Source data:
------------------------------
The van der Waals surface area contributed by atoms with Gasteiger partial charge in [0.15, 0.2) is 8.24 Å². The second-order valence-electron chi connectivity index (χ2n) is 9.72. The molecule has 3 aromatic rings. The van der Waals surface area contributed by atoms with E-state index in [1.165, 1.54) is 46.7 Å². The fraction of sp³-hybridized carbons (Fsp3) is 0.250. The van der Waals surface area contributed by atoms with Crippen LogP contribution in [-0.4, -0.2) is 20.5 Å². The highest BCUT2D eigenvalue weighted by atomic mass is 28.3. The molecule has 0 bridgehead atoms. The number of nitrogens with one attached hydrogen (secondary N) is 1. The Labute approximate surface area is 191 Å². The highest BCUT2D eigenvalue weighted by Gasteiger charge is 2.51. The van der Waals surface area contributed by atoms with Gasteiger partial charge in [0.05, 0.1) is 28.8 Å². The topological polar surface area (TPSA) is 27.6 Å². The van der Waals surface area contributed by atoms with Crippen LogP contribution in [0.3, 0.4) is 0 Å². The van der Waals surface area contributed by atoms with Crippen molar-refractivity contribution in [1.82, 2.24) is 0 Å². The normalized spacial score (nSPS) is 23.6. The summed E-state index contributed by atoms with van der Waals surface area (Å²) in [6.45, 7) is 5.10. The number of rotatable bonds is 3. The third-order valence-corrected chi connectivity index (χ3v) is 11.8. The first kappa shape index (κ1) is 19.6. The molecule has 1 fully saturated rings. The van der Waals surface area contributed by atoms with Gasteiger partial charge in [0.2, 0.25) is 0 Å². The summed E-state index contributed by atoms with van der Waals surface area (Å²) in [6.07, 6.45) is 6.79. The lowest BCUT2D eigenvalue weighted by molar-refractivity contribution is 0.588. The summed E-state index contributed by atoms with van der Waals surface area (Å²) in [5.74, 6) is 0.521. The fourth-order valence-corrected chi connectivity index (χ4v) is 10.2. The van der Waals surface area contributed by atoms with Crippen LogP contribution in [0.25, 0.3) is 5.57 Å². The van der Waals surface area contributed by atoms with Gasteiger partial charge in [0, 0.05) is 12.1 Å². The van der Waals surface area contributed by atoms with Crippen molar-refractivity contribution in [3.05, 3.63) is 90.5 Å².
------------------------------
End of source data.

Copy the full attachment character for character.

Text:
The van der Waals surface area contributed by atoms with Gasteiger partial charge in [0.15, 0.2) is 8.24 Å². The second-order valence-electron chi connectivity index (χ2n) is 9.72. The molecule has 3 aromatic rings. The van der Waals surface area contributed by atoms with E-state index in [1.165, 1.54) is 46.7 Å². The fraction of sp³-hybridized carbons (Fsp3) is 0.250. The van der Waals surface area contributed by atoms with Crippen LogP contribution in [-0.4, -0.2) is 20.5 Å². The highest BCUT2D eigenvalue weighted by atomic mass is 28.3. The molecule has 0 bridgehead atoms. The number of nitrogens with one attached hydrogen (secondary N) is 1. The Labute approximate surface area is 191 Å². The highest BCUT2D eigenvalue weighted by Gasteiger charge is 2.51. The van der Waals surface area contributed by atoms with Gasteiger partial charge in [0.05, 0.1) is 28.8 Å². The topological polar surface area (TPSA) is 27.6 Å². The van der Waals surface area contributed by atoms with Crippen LogP contribution in [0.3, 0.4) is 0 Å². The van der Waals surface area contributed by atoms with Crippen molar-refractivity contribution in [1.82, 2.24) is 0 Å². The normalized spacial score (nSPS) is 23.6. The summed E-state index contributed by atoms with van der Waals surface area (Å²) in [6.45, 7) is 5.10. The number of rotatable bonds is 3. The third-order valence-corrected chi connectivity index (χ3v) is 11.8. The first kappa shape index (κ1) is 19.6. The molecule has 1 fully saturated rings. The van der Waals surface area contributed by atoms with Gasteiger partial charge in [0.2, 0.25) is 0 Å². The summed E-state index contributed by atoms with van der Waals surface area (Å²) in [6.07, 6.45) is 6.79. The lowest BCUT2D eigenvalue weighted by molar-refractivity contribution is 0.588. The summed E-state index contributed by atoms with van der Waals surface area (Å²) in [5.74, 6) is 0.521. The fourth-order valence-corrected chi connectivity index (χ4v) is 10.2. The van der Waals surface area contributed by atoms with Crippen LogP contribution in [0.25, 0.3) is 5.57 Å². The van der Waals surface area contributed by atoms with Gasteiger partial charge in [0, 0.05) is 12.1 Å². The van der Waals surface area contributed by atoms with Crippen molar-refractivity contribution in [3.05, 3.63) is 90.5 Å².